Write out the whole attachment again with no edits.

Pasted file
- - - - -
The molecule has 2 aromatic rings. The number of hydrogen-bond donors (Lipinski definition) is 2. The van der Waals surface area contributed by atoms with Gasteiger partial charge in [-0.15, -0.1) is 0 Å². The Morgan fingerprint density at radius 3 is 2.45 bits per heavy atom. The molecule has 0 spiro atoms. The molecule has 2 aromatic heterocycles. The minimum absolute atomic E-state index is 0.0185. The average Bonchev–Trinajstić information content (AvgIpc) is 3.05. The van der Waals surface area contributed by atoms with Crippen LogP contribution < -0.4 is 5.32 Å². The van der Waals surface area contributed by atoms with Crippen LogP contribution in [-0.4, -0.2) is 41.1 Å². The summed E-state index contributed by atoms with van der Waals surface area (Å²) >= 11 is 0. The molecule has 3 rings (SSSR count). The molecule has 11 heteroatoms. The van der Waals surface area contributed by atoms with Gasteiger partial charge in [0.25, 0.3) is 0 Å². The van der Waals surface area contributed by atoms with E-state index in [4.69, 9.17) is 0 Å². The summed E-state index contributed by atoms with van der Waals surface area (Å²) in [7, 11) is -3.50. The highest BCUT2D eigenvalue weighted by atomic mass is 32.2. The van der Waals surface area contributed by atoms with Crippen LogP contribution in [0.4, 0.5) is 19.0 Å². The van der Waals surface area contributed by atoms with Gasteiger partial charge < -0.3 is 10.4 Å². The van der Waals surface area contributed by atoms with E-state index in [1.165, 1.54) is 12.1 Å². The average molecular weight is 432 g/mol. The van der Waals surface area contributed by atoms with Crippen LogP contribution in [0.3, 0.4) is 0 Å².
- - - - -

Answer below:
The molecule has 2 aromatic rings. The number of hydrogen-bond donors (Lipinski definition) is 2. The van der Waals surface area contributed by atoms with Gasteiger partial charge in [-0.15, -0.1) is 0 Å². The Morgan fingerprint density at radius 3 is 2.45 bits per heavy atom. The molecule has 0 spiro atoms. The molecule has 2 aromatic heterocycles. The minimum absolute atomic E-state index is 0.0185. The average Bonchev–Trinajstić information content (AvgIpc) is 3.05. The van der Waals surface area contributed by atoms with Crippen LogP contribution < -0.4 is 5.32 Å². The van der Waals surface area contributed by atoms with Crippen LogP contribution in [-0.4, -0.2) is 41.1 Å². The summed E-state index contributed by atoms with van der Waals surface area (Å²) >= 11 is 0. The molecule has 3 rings (SSSR count). The molecule has 11 heteroatoms. The van der Waals surface area contributed by atoms with Gasteiger partial charge in [0.25, 0.3) is 0 Å². The van der Waals surface area contributed by atoms with E-state index in [4.69, 9.17) is 0 Å². The summed E-state index contributed by atoms with van der Waals surface area (Å²) in [7, 11) is -3.50. The highest BCUT2D eigenvalue weighted by atomic mass is 32.2. The van der Waals surface area contributed by atoms with Crippen LogP contribution in [0.4, 0.5) is 19.0 Å². The van der Waals surface area contributed by atoms with Gasteiger partial charge < -0.3 is 10.4 Å². The van der Waals surface area contributed by atoms with E-state index in [1.165, 1.54) is 12.1 Å². The average molecular weight is 432 g/mol. The van der Waals surface area contributed by atoms with Crippen LogP contribution in [0.3, 0.4) is 0 Å².